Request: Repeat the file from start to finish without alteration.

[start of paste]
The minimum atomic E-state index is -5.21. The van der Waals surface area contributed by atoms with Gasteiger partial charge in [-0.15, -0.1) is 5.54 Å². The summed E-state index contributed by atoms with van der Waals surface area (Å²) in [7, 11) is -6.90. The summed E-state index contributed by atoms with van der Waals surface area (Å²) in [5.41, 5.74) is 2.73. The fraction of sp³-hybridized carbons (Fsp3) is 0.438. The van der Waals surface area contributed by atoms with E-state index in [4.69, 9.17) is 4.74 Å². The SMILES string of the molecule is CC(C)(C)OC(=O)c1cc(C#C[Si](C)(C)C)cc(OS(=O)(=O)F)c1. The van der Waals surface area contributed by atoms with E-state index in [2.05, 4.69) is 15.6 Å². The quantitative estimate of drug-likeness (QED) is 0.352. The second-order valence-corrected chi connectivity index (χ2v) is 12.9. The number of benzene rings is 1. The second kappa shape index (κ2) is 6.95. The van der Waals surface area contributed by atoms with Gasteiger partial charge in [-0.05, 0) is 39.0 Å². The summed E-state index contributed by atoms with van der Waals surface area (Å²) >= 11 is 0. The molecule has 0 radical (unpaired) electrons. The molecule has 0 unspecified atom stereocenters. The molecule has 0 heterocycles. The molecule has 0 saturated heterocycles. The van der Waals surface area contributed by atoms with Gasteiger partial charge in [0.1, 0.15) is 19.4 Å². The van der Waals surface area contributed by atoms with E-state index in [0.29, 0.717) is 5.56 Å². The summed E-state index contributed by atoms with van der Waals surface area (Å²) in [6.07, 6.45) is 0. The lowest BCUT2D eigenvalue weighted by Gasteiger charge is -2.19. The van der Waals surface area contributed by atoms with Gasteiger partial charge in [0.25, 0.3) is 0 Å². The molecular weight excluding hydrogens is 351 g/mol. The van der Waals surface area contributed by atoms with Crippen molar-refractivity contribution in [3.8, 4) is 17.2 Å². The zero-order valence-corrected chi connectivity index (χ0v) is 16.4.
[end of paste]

The minimum atomic E-state index is -5.21. The van der Waals surface area contributed by atoms with Gasteiger partial charge in [-0.15, -0.1) is 5.54 Å². The summed E-state index contributed by atoms with van der Waals surface area (Å²) in [7, 11) is -6.90. The summed E-state index contributed by atoms with van der Waals surface area (Å²) in [5.41, 5.74) is 2.73. The fraction of sp³-hybridized carbons (Fsp3) is 0.438. The van der Waals surface area contributed by atoms with E-state index in [4.69, 9.17) is 4.74 Å². The SMILES string of the molecule is CC(C)(C)OC(=O)c1cc(C#C[Si](C)(C)C)cc(OS(=O)(=O)F)c1. The van der Waals surface area contributed by atoms with E-state index in [2.05, 4.69) is 15.6 Å². The quantitative estimate of drug-likeness (QED) is 0.352. The second-order valence-corrected chi connectivity index (χ2v) is 12.9. The number of benzene rings is 1. The second kappa shape index (κ2) is 6.95. The van der Waals surface area contributed by atoms with Gasteiger partial charge in [-0.05, 0) is 39.0 Å². The summed E-state index contributed by atoms with van der Waals surface area (Å²) >= 11 is 0. The molecule has 0 radical (unpaired) electrons. The molecule has 0 unspecified atom stereocenters. The molecule has 0 heterocycles. The molecule has 0 saturated heterocycles. The van der Waals surface area contributed by atoms with Gasteiger partial charge in [0.1, 0.15) is 19.4 Å². The van der Waals surface area contributed by atoms with E-state index in [0.29, 0.717) is 5.56 Å². The summed E-state index contributed by atoms with van der Waals surface area (Å²) in [6.07, 6.45) is 0. The lowest BCUT2D eigenvalue weighted by Gasteiger charge is -2.19. The van der Waals surface area contributed by atoms with Gasteiger partial charge in [0.25, 0.3) is 0 Å². The molecular weight excluding hydrogens is 351 g/mol. The van der Waals surface area contributed by atoms with Crippen molar-refractivity contribution in [3.8, 4) is 17.2 Å². The zero-order valence-corrected chi connectivity index (χ0v) is 16.4.